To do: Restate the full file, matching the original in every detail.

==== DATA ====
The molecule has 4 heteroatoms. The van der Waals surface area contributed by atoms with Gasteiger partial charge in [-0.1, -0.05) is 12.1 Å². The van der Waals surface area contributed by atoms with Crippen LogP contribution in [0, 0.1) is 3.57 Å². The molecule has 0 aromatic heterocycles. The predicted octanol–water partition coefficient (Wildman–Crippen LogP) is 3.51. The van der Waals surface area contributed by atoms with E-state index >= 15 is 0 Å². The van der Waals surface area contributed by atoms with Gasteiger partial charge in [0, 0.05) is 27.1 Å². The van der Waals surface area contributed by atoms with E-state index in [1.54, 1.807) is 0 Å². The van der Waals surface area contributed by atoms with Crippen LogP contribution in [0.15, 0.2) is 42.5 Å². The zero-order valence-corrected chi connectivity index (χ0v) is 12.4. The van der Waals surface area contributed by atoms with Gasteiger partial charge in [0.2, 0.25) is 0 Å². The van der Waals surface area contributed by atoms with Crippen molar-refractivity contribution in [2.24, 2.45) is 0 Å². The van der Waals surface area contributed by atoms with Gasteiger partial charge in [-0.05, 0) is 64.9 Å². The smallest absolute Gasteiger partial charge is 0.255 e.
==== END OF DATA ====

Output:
The molecule has 4 heteroatoms. The van der Waals surface area contributed by atoms with Gasteiger partial charge in [-0.1, -0.05) is 12.1 Å². The van der Waals surface area contributed by atoms with Crippen LogP contribution in [0, 0.1) is 3.57 Å². The molecule has 0 aromatic heterocycles. The predicted octanol–water partition coefficient (Wildman–Crippen LogP) is 3.51. The van der Waals surface area contributed by atoms with E-state index >= 15 is 0 Å². The van der Waals surface area contributed by atoms with Gasteiger partial charge in [0, 0.05) is 27.1 Å². The van der Waals surface area contributed by atoms with E-state index in [1.54, 1.807) is 0 Å². The van der Waals surface area contributed by atoms with Crippen LogP contribution in [0.15, 0.2) is 42.5 Å². The zero-order valence-corrected chi connectivity index (χ0v) is 12.4. The van der Waals surface area contributed by atoms with Gasteiger partial charge in [0.2, 0.25) is 0 Å². The van der Waals surface area contributed by atoms with Crippen molar-refractivity contribution in [2.24, 2.45) is 0 Å². The van der Waals surface area contributed by atoms with Gasteiger partial charge in [-0.05, 0) is 64.9 Å². The smallest absolute Gasteiger partial charge is 0.255 e.